clock menu more-arrow no yes mobile

Filed under:

Chef Cleophus Hethington, Finalist for James Beard Emerging Chef, Departs Asheville’s Benne on Eagle

This is the third chef de cuisine to leave the lauded restaurant in less than two years

A photo of Cleophus Hethington wearing glasses in his chefs whites and leaning on a table
Cleophus Hethington
Cary Yaritza

On June 17, five days after walking the red carpet in Chicago as a finalist for the 2022 James Beard Foundation Emerging Chef, Cleophus Hethington walked away from Benne on Eagle in Asheville, the restaurant where he served as chef de cuisine since August 2021. Hethington succeeded chef Malcolm McMillian, who succeeded opening chef Ashleigh Shanti, a finalist in 2020 for the JBF Rising Star Chef and whose work helped Benne reach national attention.

All were hired by John Fleer, chef/owner of Asheville’s Rhubarb and the Rhu, who became operating partner with the owners of the Foundry when they renovated a former steel factory into a boutique hotel in the once thriving Black neighborhood known as the Block. Fleer insisted Benne operate as an independent restaurant honoring the history and culture of the Block and Black foodways and traditions.

“What I looked for in hiring was someone passionate about telling their version of the Black food story within the parameters of what we stated — that we were planting a flag on the Block for Black food after the erosion of the last many decades of that neighborhood and its culture,” Fleer says, “All three chefs told very different stories.”

John Fleer.

Indeed, each chef brought their own interpretation of Black food to Benne. Shanti, raised in Virginia, explored Appalachian, West African, and Southern Black American culinary culture. McMillian applied his classical French training to dishes informed by Black traditions of the region.

Hethington learned his craft cooking from the bottom up for restaurants in Miami, New York, and Atlanta. On the side, he launched the Afro Dinner Series pop-ups in Miami in 2017 (renamed Ebi Chop Bar), digging deeply into the African diaspora, pulling from South America, the Caribbean, and Africa.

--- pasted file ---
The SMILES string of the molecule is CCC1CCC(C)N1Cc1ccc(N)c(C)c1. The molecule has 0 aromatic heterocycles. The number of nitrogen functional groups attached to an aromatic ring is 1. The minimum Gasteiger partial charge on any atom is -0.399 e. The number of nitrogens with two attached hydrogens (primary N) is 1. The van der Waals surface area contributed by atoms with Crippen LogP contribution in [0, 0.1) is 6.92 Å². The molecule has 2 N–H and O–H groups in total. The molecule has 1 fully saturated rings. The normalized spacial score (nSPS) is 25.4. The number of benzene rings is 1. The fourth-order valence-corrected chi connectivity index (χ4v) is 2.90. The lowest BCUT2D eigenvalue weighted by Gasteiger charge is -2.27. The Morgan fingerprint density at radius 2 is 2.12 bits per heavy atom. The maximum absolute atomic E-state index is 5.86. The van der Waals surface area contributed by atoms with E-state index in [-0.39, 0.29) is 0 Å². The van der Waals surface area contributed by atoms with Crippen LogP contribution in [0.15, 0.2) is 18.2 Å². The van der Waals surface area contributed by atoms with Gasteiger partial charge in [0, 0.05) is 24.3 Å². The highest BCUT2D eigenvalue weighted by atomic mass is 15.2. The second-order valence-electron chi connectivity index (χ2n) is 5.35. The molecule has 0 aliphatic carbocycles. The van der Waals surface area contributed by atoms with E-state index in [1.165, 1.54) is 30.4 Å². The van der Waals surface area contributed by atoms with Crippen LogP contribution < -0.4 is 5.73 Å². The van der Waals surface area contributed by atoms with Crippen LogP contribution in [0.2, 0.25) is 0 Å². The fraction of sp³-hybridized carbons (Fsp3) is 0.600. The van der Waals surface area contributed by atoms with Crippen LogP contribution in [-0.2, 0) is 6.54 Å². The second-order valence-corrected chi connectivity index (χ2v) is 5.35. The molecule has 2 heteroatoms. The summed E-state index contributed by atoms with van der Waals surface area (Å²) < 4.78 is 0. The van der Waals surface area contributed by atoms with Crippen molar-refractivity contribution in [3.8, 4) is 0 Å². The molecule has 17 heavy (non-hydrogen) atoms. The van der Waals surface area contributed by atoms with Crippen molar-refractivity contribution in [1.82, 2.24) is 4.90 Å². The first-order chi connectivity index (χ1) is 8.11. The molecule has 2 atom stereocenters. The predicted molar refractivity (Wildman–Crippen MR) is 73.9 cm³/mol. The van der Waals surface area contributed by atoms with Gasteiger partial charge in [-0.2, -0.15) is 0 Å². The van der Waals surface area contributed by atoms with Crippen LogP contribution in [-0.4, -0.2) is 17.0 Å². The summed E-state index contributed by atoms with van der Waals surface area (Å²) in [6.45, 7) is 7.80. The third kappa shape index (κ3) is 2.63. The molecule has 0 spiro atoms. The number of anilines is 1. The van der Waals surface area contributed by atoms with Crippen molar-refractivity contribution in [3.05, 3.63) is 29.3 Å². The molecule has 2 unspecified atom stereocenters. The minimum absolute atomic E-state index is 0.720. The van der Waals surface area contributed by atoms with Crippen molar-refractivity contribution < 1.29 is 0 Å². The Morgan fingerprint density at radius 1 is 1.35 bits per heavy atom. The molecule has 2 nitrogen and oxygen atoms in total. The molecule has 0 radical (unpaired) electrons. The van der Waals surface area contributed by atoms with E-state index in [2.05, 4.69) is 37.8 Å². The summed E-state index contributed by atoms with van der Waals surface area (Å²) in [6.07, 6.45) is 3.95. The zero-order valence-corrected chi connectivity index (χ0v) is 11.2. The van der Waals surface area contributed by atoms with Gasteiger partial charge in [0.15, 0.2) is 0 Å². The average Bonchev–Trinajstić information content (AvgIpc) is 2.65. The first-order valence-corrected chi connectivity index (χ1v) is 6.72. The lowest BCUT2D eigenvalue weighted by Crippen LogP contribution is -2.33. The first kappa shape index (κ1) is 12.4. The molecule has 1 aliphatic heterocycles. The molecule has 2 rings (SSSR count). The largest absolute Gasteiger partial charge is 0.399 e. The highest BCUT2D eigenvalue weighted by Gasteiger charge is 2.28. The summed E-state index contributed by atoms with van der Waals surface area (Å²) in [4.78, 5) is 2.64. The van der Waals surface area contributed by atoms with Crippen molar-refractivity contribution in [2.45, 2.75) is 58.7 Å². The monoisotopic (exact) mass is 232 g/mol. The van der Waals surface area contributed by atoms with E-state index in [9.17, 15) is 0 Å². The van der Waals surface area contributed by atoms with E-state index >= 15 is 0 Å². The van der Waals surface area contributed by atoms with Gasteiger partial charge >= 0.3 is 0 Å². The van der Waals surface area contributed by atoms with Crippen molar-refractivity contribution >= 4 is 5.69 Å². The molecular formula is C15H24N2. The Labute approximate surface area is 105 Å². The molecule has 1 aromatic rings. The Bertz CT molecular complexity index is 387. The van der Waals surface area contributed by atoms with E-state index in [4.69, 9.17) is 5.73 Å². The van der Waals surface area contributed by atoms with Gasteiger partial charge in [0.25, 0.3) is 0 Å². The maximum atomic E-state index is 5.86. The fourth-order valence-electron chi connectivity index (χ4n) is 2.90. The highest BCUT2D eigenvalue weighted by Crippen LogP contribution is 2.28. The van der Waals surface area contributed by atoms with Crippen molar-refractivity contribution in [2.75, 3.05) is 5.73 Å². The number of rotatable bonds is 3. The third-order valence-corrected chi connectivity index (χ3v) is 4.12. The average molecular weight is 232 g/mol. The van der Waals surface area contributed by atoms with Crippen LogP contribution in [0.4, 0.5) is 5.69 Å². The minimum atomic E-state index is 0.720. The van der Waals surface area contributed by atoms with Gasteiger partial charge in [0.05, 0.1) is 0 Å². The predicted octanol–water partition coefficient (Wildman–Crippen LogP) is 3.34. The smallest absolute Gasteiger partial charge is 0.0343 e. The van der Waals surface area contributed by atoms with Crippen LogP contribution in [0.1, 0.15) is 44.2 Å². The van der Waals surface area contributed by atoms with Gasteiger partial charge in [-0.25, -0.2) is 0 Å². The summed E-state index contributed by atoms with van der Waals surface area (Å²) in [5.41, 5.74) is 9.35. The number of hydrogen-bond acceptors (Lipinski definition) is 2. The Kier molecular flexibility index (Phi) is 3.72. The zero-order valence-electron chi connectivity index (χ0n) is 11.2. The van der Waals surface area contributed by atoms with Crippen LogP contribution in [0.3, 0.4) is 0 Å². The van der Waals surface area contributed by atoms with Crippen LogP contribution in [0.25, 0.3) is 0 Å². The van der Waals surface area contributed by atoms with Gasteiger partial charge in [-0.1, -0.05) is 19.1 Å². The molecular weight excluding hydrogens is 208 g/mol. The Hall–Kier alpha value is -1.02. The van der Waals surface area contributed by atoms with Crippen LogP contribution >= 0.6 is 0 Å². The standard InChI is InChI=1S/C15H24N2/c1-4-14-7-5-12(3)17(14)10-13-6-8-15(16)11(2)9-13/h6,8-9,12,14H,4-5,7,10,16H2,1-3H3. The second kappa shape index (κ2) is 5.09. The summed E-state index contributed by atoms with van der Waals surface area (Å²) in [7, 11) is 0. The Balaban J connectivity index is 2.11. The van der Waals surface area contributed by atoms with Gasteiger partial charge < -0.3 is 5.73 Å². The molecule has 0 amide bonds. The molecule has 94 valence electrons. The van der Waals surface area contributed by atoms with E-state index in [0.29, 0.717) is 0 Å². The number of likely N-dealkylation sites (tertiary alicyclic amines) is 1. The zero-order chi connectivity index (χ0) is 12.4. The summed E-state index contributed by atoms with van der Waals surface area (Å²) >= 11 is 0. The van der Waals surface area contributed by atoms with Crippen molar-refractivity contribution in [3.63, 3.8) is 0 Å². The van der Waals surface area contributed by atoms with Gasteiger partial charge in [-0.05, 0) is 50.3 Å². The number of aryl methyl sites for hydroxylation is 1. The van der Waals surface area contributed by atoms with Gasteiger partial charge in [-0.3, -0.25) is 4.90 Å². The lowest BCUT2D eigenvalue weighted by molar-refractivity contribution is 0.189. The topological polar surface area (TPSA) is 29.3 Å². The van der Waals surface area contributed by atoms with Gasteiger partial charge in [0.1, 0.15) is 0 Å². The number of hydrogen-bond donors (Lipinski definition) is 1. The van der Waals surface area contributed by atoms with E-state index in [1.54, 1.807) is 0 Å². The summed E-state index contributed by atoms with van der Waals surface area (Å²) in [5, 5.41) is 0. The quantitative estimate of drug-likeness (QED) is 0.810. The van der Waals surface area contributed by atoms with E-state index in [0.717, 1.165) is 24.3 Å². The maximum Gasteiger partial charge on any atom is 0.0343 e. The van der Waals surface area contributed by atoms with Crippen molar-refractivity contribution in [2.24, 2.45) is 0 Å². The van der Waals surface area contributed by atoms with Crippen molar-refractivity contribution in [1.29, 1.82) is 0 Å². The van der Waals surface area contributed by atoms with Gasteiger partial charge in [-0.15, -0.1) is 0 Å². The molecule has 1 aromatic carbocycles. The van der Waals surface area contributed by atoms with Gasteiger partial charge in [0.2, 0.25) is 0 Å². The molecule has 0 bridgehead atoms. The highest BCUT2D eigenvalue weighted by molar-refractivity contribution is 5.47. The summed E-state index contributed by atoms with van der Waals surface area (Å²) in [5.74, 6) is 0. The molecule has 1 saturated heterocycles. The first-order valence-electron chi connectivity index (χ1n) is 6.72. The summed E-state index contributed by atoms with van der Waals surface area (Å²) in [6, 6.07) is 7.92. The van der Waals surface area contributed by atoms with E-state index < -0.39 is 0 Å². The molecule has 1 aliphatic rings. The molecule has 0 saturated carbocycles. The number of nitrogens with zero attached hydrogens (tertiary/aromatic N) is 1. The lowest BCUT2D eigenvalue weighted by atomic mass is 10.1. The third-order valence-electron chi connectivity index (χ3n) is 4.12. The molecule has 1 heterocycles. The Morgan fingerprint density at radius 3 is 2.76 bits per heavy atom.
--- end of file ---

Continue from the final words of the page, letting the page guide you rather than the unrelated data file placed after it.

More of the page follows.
Within a few months of his arrival at Benne, he entirely flipped the menu, introducing dishes like Haitian griot, Ghanian Red Red, and pepperpot stew from Guyana. Like Shanti before him, he gained critical attention, and in early 2022 learned he was a nominee for the Beard award.

In March, Fleer decided to step away from operating Benne. “There was no conflict there,” he says, “I had spent a lot of time at 30,000 feet above all these properties, and I wanted to get back to maybe 5,000 feet. I feel like I served the role of getting that space started and hiring great chefs. The major goal I did not achieve was securing Black ownership of Benne.”

With Fleer’s departure, the Foundry folded the restaurant into hotel operations, hiring its first food and beverage director. It is currently interviewing for an executive chef, a new position that will oversee the Workshop Lounge, Benne, banquets, catering, and in-room dining.

Foundry general manager Larry Crosby says, “We have shored up the management team, hired an F&B Director, and will continue to add staff. What is consistent is that the restaurant concept is here to honor the legacy of African American cuisine and honor the Block. We still intend to treat Benne as an independent and unique restaurant and continue telling the stories of this neighborhood and reaching diners through the chef’s take on what honors the Block.”

Hands with tweezers over a dish
Hethington plating a dish at Benne on Eagle.
Benne on Eagle

Hethington respects the decision, but was not comfortable within the new structure, so he gave his notice to the hotel the first week of June. “Ultimately I don’t want to be a hotel chef,” he says. “I felt that we were speaking two different food languages, and that what I was trying to build was not the direction they wanted to go in. I think their concept going forward circles back to Ashleigh’s culinary profile.”

On Hethington’s last day in the kitchen, on June 17, he packed the dozens of Black-authored cookbooks he had stacked in an iron support girder in the Benne dining room into boxes to load in his car for his drive back home to Miami. He says he’ll take a much-needed mental and physical health breather for a few weeks, though he is participating in the Stolen Good Collective Sunday Cookout on June 26 in Atlanta with a chef line-up led by pitmaster Bryan Furman.

If there’s anything I’m good at, it’s doing a popup dinner,” he says. He intends to re-start his Ebi popups and hopes to find a permanent residency for them, likely in Atlanta, though he also has his eye on Charlotte. Wherever he lands, he is firm on his commitment to “100% of the kind of food I’ve been doing.”

Though he didn’t leave Chicago with a Beard medallion to hang around his neck, he did come away with a sense of pride in the recognition and camaraderie. “It was great to be with other chefs who heard about what I do or knew someone who had eaten my food. I know I have something and being at Benne validated a lot of that for me. I’m sad to be leaving, but I’m looking forward to what’s next.”

Fleer would vouch for that. After leaving his professional role with Benne, he and some companions had dinner there in the spring. “It was easily the finest meal I’ve had at Benne and one of the top two or three meals I’ve had in Asheville as long as I have lived here,” Fleer says, “Cleo is just super talented and great things lie ahead for him.”